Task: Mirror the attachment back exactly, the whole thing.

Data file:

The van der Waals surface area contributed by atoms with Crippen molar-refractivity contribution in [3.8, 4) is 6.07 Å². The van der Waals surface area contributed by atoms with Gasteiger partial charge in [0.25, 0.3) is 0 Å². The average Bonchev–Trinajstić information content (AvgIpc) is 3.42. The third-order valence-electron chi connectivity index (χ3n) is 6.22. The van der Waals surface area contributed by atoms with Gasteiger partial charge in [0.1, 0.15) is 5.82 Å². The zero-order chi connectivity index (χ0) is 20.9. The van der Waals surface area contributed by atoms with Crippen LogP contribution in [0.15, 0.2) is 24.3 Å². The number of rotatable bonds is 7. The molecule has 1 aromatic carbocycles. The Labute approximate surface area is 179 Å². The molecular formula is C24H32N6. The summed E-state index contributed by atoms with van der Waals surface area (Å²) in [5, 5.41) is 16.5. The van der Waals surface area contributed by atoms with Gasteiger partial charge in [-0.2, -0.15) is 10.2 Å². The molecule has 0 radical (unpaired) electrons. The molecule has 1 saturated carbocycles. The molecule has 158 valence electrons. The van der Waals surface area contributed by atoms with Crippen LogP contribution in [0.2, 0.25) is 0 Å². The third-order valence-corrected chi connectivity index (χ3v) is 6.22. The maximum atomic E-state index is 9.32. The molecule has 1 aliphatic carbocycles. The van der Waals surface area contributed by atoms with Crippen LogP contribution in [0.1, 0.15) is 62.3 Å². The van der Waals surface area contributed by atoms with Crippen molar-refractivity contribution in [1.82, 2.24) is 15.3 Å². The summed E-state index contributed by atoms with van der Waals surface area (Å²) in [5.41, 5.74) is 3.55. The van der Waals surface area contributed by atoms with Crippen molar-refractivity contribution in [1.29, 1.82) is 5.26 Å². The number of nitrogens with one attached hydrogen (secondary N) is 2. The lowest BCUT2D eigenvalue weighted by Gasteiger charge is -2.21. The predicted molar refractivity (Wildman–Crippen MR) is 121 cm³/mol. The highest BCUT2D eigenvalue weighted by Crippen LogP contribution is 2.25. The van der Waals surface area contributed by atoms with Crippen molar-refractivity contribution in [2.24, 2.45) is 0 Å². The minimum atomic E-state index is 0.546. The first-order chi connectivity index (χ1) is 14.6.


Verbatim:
The van der Waals surface area contributed by atoms with Crippen molar-refractivity contribution in [3.8, 4) is 6.07 Å². The van der Waals surface area contributed by atoms with Gasteiger partial charge in [0.25, 0.3) is 0 Å². The average Bonchev–Trinajstić information content (AvgIpc) is 3.42. The third-order valence-electron chi connectivity index (χ3n) is 6.22. The van der Waals surface area contributed by atoms with Gasteiger partial charge in [0.1, 0.15) is 5.82 Å². The zero-order chi connectivity index (χ0) is 20.9. The van der Waals surface area contributed by atoms with Crippen LogP contribution in [0.15, 0.2) is 24.3 Å². The number of rotatable bonds is 7. The molecule has 1 aromatic carbocycles. The Labute approximate surface area is 179 Å². The molecular formula is C24H32N6. The summed E-state index contributed by atoms with van der Waals surface area (Å²) in [5, 5.41) is 16.5. The van der Waals surface area contributed by atoms with Gasteiger partial charge in [-0.2, -0.15) is 10.2 Å². The molecule has 0 radical (unpaired) electrons. The molecule has 1 saturated carbocycles. The molecule has 158 valence electrons. The van der Waals surface area contributed by atoms with Crippen LogP contribution in [0.2, 0.25) is 0 Å². The third-order valence-corrected chi connectivity index (χ3v) is 6.22. The maximum atomic E-state index is 9.32. The molecule has 1 aliphatic carbocycles. The van der Waals surface area contributed by atoms with Crippen LogP contribution in [0.1, 0.15) is 62.3 Å². The van der Waals surface area contributed by atoms with Crippen molar-refractivity contribution in [1.82, 2.24) is 15.3 Å². The summed E-state index contributed by atoms with van der Waals surface area (Å²) in [5.41, 5.74) is 3.55. The van der Waals surface area contributed by atoms with Crippen molar-refractivity contribution in [1.29, 1.82) is 5.26 Å². The number of nitrogens with one attached hydrogen (secondary N) is 2. The lowest BCUT2D eigenvalue weighted by Gasteiger charge is -2.21. The predicted molar refractivity (Wildman–Crippen MR) is 121 cm³/mol. The highest BCUT2D eigenvalue weighted by Crippen LogP contribution is 2.25. The van der Waals surface area contributed by atoms with Crippen molar-refractivity contribution in [2.24, 2.45) is 0 Å². The minimum atomic E-state index is 0.546. The first-order chi connectivity index (χ1) is 14.6.